I was at a bit of a loss as to how to name this post.
Some contenders: “A Tale of (a lot more than) 2 COVID Tests”, “An Absurd Tale of COVID Testing in Oregon”, “What I Gotta Do to Get on an Airplane??”, “COVID Testing Before Travel: A Tale of Woe”, “How to Unsuccessfully Exit the USA”…and so on and so on. You get the idea.
We made it home to Ukraine, but the events leading up to our departure were anything but straightforward. They were more poke-your-eye-out type events that involved me crying on the phone to Walgreens pharmacist on more than one occasion. Face palm. Not my finest hour.
A couple weeks before we were scheduled to fly from Oregon to Ukraine we got an email from our airline that stated the Netherlands was requiring COVID testing in order to transit through their airport. Me, being naive about COVID testing in Oregon thought “Hey, no big deal. We’ll figure that out the week we leave.”
The week of our departure arrived and I started looking around for where we could get tested to fulfill Amsterdam’s requirements. They required the test be a PCR test, conducted within 72 hours of arrival in Amsterdam, and the results in hard copy had to be presented before boarding at your initial departure point. Welp, after much digging, and doing rapid testing that was the wrong test altogether (BTW, try doing 8 self-administered tests in a 15 passenger van at a Walgreens Drive-Thru. I dare you. It’s like a fun exercise in team work….or something like that), we came to realize that Amsterdam’s requirements were basically impossible for us to fulfill. No one anywhere could guarantee that quick of a turnaround for PCR testing. We are a family of 9- we couldn’t risk failure. We had to know that we were going to be allowed to board and not be turned away.
So, we had to contact the airline and ask them to reroute us through a different country with more lenient COVID requirements. They rebooked us to fly through France the next week. France accepted rapid tests and they only had to be conducted within 72 hours of departure. That we could do. Although, I think France has now changed their requirements and are now more strict. We got out right in time!
We were scheduled to fly on a Friday morning. I had done my research and found an acceptable rapid testing site in a nearby town and booked us some appointments for Thursday morning. We arrived at the clinic to do the tests, got all the paperwork filled out, and then they dropped the bomb that unfortunately they would not be able to test us that day because our insurance didn’t cover the rapid test. “Oh, that’s okay” I said, “We’ll pay out of pocket. We have to have these tests done since we leave TOMORROW, so we don’t really have a choice. If we have to pay, we have to pay.”
They then proceeded to tell us they couldn’t accept cash from us since we were insured. What??? I’m offering you cash. Please just take it and stick a swab up my nose. Nope. They wouldn’t do it. No way were they going to test us. We were going to have to find somewhere else. Well, I hate to break it to you, but finding another place that would do 7 rapid tests that same day was an impossible task.
Jed and I sat on the phone for hours calling every single clinic we could find and no one would test us. We drove all around town to different clinics and begged in person. We called clinics 3 hours away! We were desperate. I was crying. Kids were crying. At one point Hava blurted out “I just want to go home and eat some borscht!!” It was ugly. It’s not that we were so desperate to leave our family and friends, it’s just that we’d been living out of suitcases for weeks and we had already delayed our return home by a week and we were just done. The stress of saying goodbye to family and friends is hard enough. It’s worse when it drags on and on and on. Plus, we knew Max and Morgan, the new house parents for the duplex, were arriving in Ukraine soon and we didn’t want them to arrive without us there to greet them. Ugh. It was such an emotion fest! The last week of our time in the US is always a little ugly anyway. This just took it to a whole new level. 🙂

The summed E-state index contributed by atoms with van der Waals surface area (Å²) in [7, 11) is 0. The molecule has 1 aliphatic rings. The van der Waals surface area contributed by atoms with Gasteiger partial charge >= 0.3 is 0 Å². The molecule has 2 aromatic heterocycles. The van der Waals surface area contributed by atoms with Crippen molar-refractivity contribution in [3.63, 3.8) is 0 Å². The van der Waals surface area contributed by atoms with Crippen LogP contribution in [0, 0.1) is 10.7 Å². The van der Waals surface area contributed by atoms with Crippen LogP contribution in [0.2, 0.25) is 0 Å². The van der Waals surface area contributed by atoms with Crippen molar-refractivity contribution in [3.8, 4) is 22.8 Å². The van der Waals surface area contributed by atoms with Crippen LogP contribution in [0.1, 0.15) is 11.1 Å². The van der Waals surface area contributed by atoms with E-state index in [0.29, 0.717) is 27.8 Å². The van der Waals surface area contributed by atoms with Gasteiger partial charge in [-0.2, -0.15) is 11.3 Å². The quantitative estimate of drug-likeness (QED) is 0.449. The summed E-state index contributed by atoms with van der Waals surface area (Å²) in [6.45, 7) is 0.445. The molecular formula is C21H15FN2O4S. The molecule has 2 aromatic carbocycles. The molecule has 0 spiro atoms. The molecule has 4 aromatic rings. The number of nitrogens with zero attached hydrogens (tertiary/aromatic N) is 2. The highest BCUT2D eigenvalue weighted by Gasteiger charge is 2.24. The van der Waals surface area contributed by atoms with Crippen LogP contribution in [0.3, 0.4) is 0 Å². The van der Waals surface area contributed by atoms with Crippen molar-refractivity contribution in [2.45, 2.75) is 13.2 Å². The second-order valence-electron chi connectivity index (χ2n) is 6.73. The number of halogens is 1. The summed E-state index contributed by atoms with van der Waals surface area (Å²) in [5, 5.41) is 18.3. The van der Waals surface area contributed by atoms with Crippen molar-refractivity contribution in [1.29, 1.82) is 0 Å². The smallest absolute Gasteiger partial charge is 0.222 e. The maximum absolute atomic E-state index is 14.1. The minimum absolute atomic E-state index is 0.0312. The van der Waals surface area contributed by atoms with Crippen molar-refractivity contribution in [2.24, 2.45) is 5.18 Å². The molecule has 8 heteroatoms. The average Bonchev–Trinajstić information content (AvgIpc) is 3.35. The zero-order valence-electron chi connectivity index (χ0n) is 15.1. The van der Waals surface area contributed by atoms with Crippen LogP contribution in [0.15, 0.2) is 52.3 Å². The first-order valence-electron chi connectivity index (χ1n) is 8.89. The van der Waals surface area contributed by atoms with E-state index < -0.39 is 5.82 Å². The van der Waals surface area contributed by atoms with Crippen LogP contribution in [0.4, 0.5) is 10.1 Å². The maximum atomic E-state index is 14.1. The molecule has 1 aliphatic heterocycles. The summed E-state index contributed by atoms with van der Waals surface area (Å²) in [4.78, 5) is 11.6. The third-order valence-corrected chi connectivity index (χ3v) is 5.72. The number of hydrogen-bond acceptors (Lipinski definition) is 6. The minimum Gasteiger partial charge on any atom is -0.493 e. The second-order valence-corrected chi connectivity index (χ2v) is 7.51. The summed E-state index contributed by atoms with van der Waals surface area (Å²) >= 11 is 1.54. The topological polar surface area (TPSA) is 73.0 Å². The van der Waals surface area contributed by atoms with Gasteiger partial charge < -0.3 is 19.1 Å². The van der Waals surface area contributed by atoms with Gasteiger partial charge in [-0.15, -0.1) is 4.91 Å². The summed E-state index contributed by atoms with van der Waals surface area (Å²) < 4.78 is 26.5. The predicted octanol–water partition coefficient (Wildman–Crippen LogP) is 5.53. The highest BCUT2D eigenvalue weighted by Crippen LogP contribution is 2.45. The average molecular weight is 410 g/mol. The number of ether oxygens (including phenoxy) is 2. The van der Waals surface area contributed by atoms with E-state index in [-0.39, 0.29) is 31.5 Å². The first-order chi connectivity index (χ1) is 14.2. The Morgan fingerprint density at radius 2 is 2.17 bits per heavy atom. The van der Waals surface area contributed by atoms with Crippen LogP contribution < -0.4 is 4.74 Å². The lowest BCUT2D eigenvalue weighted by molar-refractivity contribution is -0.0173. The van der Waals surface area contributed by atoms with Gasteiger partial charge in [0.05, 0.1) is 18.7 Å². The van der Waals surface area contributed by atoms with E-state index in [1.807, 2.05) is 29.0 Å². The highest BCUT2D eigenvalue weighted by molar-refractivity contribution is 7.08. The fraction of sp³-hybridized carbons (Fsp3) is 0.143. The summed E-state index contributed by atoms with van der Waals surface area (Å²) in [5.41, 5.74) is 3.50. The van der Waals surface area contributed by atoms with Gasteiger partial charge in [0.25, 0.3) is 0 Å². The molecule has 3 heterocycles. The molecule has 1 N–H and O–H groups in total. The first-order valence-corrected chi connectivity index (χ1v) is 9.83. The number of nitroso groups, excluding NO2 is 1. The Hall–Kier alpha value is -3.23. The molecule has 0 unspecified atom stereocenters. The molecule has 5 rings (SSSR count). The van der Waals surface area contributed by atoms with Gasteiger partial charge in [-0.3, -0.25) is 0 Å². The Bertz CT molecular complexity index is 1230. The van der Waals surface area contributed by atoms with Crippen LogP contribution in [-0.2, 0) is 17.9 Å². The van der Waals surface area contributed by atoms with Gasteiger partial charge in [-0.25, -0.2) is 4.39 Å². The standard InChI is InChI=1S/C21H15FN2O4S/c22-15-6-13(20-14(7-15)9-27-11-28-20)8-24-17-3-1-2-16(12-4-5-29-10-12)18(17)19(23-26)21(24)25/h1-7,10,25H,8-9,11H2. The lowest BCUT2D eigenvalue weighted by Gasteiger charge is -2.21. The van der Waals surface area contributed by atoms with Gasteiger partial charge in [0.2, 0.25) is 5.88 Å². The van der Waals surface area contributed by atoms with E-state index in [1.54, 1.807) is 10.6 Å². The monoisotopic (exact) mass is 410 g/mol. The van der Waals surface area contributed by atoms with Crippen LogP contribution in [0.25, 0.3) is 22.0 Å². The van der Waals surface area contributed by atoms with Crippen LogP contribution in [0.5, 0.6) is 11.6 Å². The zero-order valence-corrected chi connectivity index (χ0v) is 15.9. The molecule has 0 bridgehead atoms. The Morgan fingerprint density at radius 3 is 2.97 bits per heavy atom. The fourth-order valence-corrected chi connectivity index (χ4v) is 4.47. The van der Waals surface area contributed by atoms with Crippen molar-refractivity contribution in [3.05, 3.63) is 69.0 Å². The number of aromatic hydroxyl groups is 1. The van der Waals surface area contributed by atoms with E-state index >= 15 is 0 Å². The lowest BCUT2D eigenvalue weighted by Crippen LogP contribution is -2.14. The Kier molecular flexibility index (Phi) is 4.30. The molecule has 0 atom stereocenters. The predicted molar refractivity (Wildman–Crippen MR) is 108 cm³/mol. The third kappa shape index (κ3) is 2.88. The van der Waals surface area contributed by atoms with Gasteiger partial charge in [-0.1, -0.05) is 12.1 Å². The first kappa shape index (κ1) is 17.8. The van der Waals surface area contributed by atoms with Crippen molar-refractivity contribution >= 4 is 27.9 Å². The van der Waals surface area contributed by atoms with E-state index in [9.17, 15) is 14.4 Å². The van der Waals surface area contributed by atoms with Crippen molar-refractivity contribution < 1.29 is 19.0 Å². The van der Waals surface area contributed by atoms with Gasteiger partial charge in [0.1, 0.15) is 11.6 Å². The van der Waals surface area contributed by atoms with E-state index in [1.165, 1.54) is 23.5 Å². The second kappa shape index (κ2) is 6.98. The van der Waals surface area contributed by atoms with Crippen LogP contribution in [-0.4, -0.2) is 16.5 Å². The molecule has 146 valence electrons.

Finally, after a couple hours of sitting in parking lots making unsuccessful phone calls, Jed called it quits. There was nothing more we could do. We were just going to have to rebook our flights again. My face hurt from crying and the kids were all hungry, bordering on hangry. We decided to head back to the grandparents’ house to regroup and figure out a new plan.
Then our miracle came. I pulled up to my parents’ driveway and my dad met us there. He had made a ton of phone calls and was able to track down a nurse practitioner friend who works at an urgent care clinic. In fact, that day was her first day working at the urgent care clinic where he found her. She spoke with her office manager and they told us if we could get there in an hour, they could test us. All of us. You better believe we were back on the road within minutes. It was an absolute miracle! I can’t even tell you the relief we felt. We were going home!
The biggest bonus to all of that craziness, was that Max and Morgan ended up flying home to Ukraine with us. They had also been scheduled to fly through Amsterdam, but realized they weren’t able to fulfill the requirements. So, we met up at LAX and flew the rest of the way home to Ukraine together. It was just perfect.
Traveling internationally during this crazy time in history is not for the faint of heart. I think I’m content to just stay home in my little village for a while. The days of COVID test acronyms, insurance policy numbers, health declaration forms, and googling “COVID testing near me” are behind us. We’ll just sit tight in the middle of nowhere Ukraine, thank you very much. 🙂